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Hampton Hill Historic District
Congregational Church, Hampton CT.JPG
Congregational Church
Location Main St., Old Route 6, Cedar Swamp Rd., Hampton, Connecticut
Area 120 acres (49 ha)
Architect Multiple
Architectural style Mid 19th Century Revival, Early Republic, Colonial
NRHP reference No. 82004408
Added to NRHP September 23, 1982

The Hampton Hill Historic District encompasses the historic village center of Hampton, Connecticut, a small rural community in Windham County. It is a linear district, extending for about 1 mile (1.6 km) along Connecticut Route 97, the major north-south route through the town, and laid out as a tree-lined boulevard. Most of the district's 62 historic buildings were built in the 19th century, with fifteen houses surviving from the 18th. Architecturally, they represent a cross-section of styles popular from the mid-18th to early 20th centuries, with vernacular forms most commonly found. One of the oldest buildings is a c. 1727 tavern, since converted to a private residence, while the town hall is located in an undistinguished 1920s former firehouse.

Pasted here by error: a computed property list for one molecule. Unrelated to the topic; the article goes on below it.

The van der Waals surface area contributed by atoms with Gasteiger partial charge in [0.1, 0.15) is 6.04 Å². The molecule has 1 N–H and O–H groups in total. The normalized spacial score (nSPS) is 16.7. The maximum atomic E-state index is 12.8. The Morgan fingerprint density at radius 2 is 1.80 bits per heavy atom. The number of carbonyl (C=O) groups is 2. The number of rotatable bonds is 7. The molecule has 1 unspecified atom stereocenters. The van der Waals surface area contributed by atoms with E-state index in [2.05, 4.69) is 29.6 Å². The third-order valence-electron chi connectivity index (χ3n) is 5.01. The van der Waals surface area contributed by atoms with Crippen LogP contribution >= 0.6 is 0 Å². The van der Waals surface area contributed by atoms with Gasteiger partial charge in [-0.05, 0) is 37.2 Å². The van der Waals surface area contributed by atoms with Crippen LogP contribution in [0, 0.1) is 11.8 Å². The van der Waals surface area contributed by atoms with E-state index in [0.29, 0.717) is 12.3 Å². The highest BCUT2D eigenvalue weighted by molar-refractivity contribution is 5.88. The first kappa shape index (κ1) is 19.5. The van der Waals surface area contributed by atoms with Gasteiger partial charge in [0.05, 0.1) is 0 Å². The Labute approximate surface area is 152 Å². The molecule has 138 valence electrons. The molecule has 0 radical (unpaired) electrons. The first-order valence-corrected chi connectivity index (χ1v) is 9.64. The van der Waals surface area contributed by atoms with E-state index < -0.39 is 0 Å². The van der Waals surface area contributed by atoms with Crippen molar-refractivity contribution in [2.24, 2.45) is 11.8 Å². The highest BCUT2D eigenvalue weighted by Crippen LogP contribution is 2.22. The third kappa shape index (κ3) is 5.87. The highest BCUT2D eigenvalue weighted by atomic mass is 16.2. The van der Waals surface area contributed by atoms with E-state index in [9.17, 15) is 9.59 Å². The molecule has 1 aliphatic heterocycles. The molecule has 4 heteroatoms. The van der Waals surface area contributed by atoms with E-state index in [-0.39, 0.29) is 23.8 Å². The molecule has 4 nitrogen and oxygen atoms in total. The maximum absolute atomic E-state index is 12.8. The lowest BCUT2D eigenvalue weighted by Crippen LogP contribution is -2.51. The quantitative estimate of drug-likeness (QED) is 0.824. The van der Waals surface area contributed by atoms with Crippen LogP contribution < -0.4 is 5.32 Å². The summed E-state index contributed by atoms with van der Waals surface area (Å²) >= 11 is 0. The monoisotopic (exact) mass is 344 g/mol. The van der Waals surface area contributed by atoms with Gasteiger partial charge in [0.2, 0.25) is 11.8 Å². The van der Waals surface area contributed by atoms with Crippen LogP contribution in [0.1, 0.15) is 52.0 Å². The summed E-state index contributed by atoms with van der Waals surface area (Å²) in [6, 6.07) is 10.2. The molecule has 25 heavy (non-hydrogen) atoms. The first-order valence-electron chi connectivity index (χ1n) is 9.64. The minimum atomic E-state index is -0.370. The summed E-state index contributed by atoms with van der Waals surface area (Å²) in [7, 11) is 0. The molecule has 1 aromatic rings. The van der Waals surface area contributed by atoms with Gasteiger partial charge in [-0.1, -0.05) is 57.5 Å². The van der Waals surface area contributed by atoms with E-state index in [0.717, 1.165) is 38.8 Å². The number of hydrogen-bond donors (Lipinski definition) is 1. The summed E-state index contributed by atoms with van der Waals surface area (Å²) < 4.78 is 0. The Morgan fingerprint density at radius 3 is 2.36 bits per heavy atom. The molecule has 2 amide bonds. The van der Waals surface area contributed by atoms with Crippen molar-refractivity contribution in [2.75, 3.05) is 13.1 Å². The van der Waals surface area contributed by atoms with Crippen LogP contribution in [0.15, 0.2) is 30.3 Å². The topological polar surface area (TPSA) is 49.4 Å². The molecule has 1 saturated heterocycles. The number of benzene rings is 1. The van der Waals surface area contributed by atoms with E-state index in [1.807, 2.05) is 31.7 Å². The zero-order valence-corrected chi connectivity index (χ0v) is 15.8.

The town of Hampton was first settled in 1709, and the name Hampton Hills became the name of the crossroads village that arose between the main north-south route (now Main Street) and an east-west route (now Old Route 6). Its first church was built here in 1728, and the town was incorporated in 1786, out of portions of adjoining towns. The town remained predominantly agricultural into the 20th century, its population declining over the 19th century. In the 20th century, the population began to grow, but industry and the railroad generally passed by the town center. The result of this development pattern is a well-preserved 19th-century rural village center.

The district was listed on the National Register of Historic Places in 1982.

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